In short, political legitimacy can be described as “the recognition and acceptance by the population of the validity of the norms” that constitute the political system of their nation, as well as the decisions of their rulers. Consequently, from the legitimacy of authority and politics, political systems can be expected to be stable, resistant, and legitimate so that they can withstand periods of crisis.

It is also expected that the rulers have the legitimacy of power, and the authorities apply political formulas effectively to release resources and make decisions without the need to obtain the approval of the governed people; In these last points lies the importance of political legitimacy in politics and political analysis.

legitimacy in law

The legal definition of legitimation has different conceptions in the legal framework. For example, when looking for the meaning of legitimate as an adjective, it means “legal or correct”, but it also refers to a person “of legal descent”, who was born in wedlock; otherwise it would enter the meaning of illegitimate.

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When we talk about what legitimate means as a verb, it means “to legalize or legitimize something”, it is to do what is correct. An example of a legitimate right is when a child born to single parents is legally recognized and would have the same rights as one born to married parents.

The concept of what it means to legitimize comes from ancient times, based on traditional Western common law, which has to do with the legitimate status of children at their birth. Children born out of wedlock are called “bastards” or “children of love”; It is a term that is related to inheritance and roots, but has now fallen into disuse.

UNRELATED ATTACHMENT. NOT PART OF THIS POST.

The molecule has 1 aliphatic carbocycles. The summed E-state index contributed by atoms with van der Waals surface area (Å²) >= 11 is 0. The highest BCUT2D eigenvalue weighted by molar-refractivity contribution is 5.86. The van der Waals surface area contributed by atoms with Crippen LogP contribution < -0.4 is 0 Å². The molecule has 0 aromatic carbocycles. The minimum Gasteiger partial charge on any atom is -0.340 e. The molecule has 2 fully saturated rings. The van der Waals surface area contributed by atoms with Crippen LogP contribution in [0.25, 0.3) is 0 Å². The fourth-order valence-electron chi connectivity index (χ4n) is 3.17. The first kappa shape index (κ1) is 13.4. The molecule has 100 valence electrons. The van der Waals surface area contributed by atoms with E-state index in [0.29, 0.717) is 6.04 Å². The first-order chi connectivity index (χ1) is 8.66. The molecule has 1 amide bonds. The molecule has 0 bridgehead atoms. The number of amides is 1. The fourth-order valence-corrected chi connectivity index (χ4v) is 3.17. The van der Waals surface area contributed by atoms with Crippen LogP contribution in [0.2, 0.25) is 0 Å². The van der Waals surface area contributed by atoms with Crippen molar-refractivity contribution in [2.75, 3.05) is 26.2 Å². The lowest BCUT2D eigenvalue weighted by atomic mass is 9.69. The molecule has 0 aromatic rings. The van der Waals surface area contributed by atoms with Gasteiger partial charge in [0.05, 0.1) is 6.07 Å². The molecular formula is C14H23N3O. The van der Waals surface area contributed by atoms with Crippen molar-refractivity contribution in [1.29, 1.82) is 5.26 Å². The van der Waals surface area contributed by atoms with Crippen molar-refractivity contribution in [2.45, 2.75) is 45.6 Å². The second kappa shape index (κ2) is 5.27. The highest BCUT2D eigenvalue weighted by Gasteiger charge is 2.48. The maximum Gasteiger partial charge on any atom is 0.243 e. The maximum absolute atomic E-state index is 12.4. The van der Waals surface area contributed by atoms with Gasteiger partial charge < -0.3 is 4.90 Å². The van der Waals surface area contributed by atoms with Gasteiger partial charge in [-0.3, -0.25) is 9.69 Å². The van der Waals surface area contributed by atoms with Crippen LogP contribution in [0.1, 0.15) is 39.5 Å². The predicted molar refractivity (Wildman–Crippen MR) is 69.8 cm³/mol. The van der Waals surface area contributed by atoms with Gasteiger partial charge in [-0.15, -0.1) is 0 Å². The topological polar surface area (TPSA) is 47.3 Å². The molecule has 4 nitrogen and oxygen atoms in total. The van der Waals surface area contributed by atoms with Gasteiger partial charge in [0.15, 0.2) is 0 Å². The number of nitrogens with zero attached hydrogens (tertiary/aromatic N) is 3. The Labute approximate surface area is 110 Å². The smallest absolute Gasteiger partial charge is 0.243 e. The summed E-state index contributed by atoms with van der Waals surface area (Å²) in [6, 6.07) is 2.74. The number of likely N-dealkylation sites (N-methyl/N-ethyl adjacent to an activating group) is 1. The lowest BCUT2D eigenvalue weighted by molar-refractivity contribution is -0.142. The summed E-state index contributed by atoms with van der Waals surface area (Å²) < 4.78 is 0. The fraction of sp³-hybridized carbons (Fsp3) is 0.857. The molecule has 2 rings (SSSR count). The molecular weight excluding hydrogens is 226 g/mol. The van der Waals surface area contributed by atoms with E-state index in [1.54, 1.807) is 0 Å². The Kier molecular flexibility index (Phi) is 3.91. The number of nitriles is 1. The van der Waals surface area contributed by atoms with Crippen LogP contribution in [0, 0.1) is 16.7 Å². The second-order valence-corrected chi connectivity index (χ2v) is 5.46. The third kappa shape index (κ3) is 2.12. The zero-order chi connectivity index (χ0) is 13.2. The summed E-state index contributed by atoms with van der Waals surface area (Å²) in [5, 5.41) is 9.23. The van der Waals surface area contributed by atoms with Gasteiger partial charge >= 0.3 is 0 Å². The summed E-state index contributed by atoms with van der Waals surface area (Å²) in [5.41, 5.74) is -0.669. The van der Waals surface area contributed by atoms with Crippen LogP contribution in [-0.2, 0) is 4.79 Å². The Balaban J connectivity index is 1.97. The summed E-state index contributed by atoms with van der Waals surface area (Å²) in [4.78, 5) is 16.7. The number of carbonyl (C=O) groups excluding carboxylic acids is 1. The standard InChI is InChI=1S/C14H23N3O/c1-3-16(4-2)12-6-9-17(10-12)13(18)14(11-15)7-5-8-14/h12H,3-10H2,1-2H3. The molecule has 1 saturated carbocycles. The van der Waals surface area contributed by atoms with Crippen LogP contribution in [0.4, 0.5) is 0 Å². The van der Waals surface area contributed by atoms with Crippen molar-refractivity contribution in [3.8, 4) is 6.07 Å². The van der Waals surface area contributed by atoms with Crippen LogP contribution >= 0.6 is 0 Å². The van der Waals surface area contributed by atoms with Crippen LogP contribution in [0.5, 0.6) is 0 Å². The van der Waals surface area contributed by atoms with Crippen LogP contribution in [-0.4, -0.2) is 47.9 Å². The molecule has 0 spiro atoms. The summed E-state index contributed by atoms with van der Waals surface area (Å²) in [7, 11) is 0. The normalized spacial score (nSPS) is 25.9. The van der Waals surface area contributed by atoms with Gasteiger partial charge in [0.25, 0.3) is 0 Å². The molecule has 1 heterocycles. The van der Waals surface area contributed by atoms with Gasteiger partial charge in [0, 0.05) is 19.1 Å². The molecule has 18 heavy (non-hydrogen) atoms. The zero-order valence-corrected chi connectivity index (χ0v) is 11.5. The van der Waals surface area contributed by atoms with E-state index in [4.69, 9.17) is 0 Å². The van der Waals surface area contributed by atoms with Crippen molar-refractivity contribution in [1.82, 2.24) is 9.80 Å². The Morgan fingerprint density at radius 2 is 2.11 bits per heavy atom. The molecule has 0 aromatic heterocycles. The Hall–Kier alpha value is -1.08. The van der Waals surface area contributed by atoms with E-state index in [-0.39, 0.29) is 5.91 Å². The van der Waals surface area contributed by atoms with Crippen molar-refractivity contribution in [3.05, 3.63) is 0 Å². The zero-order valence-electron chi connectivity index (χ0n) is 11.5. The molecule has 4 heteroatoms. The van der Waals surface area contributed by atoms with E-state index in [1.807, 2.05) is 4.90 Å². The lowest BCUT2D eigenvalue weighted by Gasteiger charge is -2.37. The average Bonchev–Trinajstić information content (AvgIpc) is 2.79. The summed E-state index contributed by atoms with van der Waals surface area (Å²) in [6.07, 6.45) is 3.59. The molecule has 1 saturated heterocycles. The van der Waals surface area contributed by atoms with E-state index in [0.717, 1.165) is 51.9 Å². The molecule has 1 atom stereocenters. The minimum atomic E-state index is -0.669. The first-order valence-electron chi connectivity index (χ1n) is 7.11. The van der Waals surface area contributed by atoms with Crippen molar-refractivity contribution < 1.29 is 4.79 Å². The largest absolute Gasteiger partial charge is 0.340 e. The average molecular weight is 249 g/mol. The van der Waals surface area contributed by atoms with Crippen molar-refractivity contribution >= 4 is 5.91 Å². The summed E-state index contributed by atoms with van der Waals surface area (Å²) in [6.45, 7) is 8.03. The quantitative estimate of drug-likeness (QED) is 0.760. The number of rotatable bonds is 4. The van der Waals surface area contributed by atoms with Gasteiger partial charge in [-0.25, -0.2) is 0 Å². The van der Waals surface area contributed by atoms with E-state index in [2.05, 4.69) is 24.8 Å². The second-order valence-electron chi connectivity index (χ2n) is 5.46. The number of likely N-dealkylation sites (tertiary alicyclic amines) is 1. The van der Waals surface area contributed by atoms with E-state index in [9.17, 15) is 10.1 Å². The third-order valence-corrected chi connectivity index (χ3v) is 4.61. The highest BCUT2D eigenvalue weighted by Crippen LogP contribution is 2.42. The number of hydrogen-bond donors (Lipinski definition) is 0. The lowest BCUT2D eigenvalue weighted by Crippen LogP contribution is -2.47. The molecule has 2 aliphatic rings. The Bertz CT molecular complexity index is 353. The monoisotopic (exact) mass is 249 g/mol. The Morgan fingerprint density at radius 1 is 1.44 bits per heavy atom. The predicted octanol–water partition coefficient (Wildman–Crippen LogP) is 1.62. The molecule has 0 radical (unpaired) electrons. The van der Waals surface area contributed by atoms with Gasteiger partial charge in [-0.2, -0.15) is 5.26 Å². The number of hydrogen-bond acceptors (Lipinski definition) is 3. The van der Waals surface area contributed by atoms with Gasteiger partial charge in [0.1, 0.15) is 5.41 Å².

Likewise, what is legitimate in law is used in criminal law (and other areas of law) to distinguish that an action can be legitimate, but also illegal. In short, the laws must be followed because they are “the right thing” and they are the definition of legitimate, although this is not always the case.

Legitimacy in philosophy

In philosophy, legitimacy refers to “the legitimacy of a power holder or system of government.” The term was born out of disputes over property and succession; and as explained above, it was also used to differentiate children who were born out of legal marriage, so they were considered illegitimate.

These examples of legality and legitimacy gave rise to the term used for the political discourse on the legitimacy of the succession to the French throne that was restored after the Napoleonic period.

 

Likewise, it gave rise to the questioning -which comes from ancient Greece- about what makes the government be considered legitimate; In this sense, the definition of legitimation has the years of existence of political philosophy. And the importance of its knowledge and application lies in the moral foundations and in the obedience of the people who follow the subjects who are considered a figure of power and who, in turn, exercise it legitimately.

Max Weber’s theory

Max Weber (1864-1920) was the German sociologist, political scientist, and jurist who first laid the foundations for the concept of “legitimacy”, which was adopted as a universal concept. According to Weber, legitimacy is based on “belief” and obtains the obedience of the people. Max Weber explained in his studies that power is effective only if it is legitimate. Undoubtedly, power has the right to use coercion, but that is not its main element.

Power must be based on legitimacy, otherwise, it would cause problems and could be ineffective. On the other hand, legitimacy in Weber argues that three types of legitimacy exist in a society.

However, these three forms of authority that are explored below do not constitute the totality of the types of domination that exist, although they do show how some individuals can exercise power over others for the simple fact of being seen as a figure of leadership.